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I am reading the GNU Emacs Lisp Reference Manual, 9.3 Creating and Interning Symbols:

Each element of the obarray is a bucket which holds all the symbols with a given hash code; to look for a given name, it is sufficient to look through all the symbols in the bucket for that name’s hash code.

The Manual says that an element is a bucket and can hold more than one symbol.

But in my trial:

ELISP> (let (Is-there-a-bucket?)
         (mapc #'(lambda (element)
                   (unless (or
                            (eq element 0)
                            (symbolp element))
                     (setq Is-there-a-bucket? t)))
               obarray)
         Is-there-a-bucket?)
nil

I found that each element of the obarray is either a fixnum 0 or a symbol (as mentioned later in the Manual), instead of the so-called bucket.

This is where I get confused.

2 Answers 2

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You should just read the source. Each bucket is a linked list of symbols, but it is an intrusive list. That means that the next pointer for the list is part of the objects in the list, rather than being part of an external data structure. If you look in lisp.h, you will find that each Lisp_Symbol has a struct Lisp_Symbol *next member. There is a comment that says /* Next symbol in obarray bucket, if the symbol is interned. */. So each time you saw a symbol, that was the start of some bucket. I don’t think that there is any way to access the next pointer from Lisp code.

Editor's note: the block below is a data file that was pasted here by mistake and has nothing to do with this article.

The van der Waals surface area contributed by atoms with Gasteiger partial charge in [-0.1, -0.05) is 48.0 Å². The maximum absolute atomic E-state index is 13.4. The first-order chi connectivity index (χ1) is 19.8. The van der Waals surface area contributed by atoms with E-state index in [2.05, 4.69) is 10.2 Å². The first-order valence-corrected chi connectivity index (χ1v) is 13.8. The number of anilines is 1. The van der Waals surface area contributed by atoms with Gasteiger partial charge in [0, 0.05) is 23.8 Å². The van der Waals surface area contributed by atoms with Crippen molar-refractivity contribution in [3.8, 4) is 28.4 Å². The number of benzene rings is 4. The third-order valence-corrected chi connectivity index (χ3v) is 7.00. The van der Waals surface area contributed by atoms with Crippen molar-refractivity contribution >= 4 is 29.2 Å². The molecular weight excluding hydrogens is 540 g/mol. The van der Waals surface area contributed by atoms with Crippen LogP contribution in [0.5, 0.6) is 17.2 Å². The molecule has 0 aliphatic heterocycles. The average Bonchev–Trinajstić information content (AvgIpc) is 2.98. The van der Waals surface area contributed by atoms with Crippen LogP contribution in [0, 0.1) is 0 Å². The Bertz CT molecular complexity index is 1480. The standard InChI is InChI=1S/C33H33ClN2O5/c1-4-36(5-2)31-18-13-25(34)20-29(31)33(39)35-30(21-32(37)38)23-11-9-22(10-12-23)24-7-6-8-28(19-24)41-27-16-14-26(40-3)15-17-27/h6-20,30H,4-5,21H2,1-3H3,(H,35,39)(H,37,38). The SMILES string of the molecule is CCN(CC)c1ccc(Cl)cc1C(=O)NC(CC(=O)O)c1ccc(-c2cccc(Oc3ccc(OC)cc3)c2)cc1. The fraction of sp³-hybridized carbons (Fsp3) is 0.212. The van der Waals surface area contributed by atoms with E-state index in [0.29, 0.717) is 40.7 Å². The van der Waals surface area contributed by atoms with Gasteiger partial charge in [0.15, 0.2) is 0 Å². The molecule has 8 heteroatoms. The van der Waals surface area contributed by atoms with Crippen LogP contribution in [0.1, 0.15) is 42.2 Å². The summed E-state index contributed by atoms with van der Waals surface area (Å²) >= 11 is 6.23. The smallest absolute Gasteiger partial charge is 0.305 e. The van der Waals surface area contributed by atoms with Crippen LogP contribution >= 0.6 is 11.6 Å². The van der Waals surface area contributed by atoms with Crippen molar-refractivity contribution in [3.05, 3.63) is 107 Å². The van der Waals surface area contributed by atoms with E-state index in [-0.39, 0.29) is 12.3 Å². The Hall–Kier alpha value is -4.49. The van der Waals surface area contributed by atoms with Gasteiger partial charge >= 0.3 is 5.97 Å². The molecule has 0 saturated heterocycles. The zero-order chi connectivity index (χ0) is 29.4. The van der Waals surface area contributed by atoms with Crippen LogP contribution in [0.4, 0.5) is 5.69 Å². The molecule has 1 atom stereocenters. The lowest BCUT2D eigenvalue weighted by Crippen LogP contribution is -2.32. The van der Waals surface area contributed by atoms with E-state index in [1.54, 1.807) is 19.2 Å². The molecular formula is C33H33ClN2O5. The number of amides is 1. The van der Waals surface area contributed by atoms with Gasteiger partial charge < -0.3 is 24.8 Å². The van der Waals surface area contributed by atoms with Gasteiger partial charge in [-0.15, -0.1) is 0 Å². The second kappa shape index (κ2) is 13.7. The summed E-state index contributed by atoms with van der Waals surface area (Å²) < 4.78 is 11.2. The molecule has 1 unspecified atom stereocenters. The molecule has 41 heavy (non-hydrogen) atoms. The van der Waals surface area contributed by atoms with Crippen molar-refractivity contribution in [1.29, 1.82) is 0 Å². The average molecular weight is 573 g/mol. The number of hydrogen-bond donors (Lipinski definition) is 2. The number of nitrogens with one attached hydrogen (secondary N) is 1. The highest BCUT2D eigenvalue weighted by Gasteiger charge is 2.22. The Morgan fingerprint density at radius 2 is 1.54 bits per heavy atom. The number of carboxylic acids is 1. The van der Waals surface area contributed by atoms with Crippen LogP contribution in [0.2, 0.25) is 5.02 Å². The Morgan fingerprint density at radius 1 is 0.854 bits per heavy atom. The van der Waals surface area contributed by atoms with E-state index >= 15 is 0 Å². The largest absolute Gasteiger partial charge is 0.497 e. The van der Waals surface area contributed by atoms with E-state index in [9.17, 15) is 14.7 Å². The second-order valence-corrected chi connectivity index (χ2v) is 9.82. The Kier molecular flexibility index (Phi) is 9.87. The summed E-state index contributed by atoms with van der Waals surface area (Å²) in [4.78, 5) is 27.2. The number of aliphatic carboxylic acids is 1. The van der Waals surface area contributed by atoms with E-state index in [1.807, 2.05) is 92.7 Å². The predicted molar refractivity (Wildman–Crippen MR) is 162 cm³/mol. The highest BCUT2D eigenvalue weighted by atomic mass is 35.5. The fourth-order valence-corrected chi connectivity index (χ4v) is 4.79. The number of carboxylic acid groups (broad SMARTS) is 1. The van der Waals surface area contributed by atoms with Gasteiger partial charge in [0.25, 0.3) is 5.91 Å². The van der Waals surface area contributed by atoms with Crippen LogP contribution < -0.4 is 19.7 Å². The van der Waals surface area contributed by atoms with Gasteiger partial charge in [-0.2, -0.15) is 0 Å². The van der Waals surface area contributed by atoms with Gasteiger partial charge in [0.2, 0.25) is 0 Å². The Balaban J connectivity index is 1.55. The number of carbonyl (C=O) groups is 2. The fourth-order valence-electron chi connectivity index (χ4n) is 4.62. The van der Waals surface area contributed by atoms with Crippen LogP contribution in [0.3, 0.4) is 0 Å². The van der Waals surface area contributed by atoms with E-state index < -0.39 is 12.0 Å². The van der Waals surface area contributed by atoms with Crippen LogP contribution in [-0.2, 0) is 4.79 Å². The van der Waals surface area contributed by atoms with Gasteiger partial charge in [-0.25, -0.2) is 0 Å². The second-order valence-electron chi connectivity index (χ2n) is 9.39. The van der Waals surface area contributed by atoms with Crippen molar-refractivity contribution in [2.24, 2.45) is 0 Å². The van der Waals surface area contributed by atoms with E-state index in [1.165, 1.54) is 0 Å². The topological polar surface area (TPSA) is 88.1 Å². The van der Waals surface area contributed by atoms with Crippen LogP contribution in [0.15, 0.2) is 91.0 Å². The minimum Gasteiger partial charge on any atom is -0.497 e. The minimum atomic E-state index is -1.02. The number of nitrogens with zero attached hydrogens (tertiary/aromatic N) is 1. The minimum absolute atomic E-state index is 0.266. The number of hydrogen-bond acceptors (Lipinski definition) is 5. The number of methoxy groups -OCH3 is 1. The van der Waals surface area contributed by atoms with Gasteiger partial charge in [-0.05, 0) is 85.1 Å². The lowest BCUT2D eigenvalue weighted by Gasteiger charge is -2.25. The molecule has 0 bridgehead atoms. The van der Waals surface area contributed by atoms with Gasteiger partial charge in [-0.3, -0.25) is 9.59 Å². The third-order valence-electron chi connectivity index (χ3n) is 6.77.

If you want to enumerate all interned symbols, use the mapatoms function. It is written in C, and correctly walks the linked lists of symbols.

Intrusive lists are super common in C, and unheard of in Lisp. C simply doesn’t have a nice generic linked list, and even if it did the fact that it needs to introduce an extra level of indirection means that using it would be less efficient than the intrusive list. So C programmers just write intrusive lists even though from the Lisp point of view it is wasteful and burdensome.

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Yes, the element (the interned symbol) passes symbolp, but it also contains a next pointer that the C code can use to access the next element with the same hash code. This is where the “bucket” comes from. You can also think of it as a singly-linked list, if that’s easier for you.

It’s important to note that this next pointer is invisible to Lisp, so the only way to iterate over an obarray is via mapatoms.

All of this is mentioned in the documentation you linked.

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